Al Mezan’s report explains that these obligations contradict the blockade’s control over the mobility of people and goods in and out of Gaza, which prevents health professionals from attending trainings and other knowledge-sharing conferences outside of the strip, and also restricts access to medical equipment. According to the report, only 30% of the Palestinian Authority’s medical device import requests were approved for the year 2021. 

Given the reality of an extremely limited and suppressed healthcare system, many professionals are forced to send patients outside of Gaza. Al Mezan reported that “a patient’s urgent need for medical attention, evidenced by their medical reports, is not by itself sufficient to obtain an Israeli exit permit.” In 2021, 36% of medical travel permits were either rejected, ignored, or delayed. In addition to the oppressive “permit regime,” it is not uncommon for Israeli authorities to arbitrarily arrest and detain Gazan patients and patient accompaniers. Al Mezan’s study reveals that the uncertainty surrounding access to healthcare is a direct cause of psychological stress and trauma for Palestinian patients in Gaza, who are forced to rely on Israeli authorities to access the basic right to health. 

Al Mezan’s report reveals how ongoing, structural issues are compounded by recent events that put pressure on Gaza’s healthcare system, notably the pandemic and Israel’s May 2021 assault on Gaza. From shortages in oxygen, ICU beds, and testing, to exclusion from vaccination programs, the blockade is lethal for Palestinians in Gaza. Moreover, in May 2021, “an Israeli airstrike partially destroyed Al-Rimal Clinic, Gaza’s only laboratory for the processing of COVID-19 tests, and the administrative building of the Ministry of Health in Gaza.” This was one of many deliberate attacks against civilian centers, including medical facilities and roads, that have had lasting effects on Gaza’s health infrastructure.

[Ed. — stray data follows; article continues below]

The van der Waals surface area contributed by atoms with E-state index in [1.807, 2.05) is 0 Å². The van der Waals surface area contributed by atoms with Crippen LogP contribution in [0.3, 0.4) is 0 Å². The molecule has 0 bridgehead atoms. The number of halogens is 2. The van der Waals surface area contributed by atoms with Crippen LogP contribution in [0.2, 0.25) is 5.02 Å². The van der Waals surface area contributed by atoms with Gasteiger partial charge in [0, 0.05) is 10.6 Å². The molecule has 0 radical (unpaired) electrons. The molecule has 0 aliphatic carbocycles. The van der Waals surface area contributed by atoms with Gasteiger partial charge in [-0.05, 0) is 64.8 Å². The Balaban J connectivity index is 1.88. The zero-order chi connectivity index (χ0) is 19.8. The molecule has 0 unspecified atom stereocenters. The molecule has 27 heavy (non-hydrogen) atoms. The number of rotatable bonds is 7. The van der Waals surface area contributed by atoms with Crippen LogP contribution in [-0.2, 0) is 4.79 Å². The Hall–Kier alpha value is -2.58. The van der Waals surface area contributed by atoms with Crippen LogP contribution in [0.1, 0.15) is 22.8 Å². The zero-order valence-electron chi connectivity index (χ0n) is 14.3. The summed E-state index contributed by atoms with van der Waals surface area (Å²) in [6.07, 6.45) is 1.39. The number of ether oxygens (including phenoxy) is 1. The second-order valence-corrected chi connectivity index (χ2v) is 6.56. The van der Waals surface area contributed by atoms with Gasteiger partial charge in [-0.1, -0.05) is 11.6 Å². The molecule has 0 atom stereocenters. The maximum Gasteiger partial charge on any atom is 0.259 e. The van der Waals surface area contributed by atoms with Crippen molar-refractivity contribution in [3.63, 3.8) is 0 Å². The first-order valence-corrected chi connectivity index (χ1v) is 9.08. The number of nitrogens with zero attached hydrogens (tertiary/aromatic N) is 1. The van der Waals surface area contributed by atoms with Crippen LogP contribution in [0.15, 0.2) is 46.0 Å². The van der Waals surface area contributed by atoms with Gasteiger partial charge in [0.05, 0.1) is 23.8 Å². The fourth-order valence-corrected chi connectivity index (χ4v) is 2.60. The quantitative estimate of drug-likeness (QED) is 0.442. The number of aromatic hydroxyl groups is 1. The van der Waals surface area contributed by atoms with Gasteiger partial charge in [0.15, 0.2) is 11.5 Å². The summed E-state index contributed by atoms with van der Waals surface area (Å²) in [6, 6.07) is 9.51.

According to health policy researcher Layth Hanbali, who is also part of the PHM’s War, Conflict and Health group, Al Mezan’s report “is an excellent resource documenting some of the important effects of Israel’s colonization of Palestine on the healthcare system in Gaza.” He specified, however, the report’s emphasis on the “care” in “healthcare,” rather than health itself, explaining that the report “does not address the reason behind Israel’s policies, which is the subjugation of Palestinians with the aim of [furthering] its colonial ambitions in Palestine.” 

Al Mezan ends the report with a set of recommendations that urge the international community to pressure Israel to end the blockade and comply with international law obligations. The report calls on human rights organizations and international bodies to provide aid and legally intervene on behalf of Palestinian patients. To Hanbali, “apartheid, medical neglect, destruction of healthcare capacity, etc., are all just symptoms of settler colonialism.” Framing the situation as such, and engaging deeply with the “social, economic, and political determinants of health,” “would help place the healthcare situation in the broader political context locally and globally.”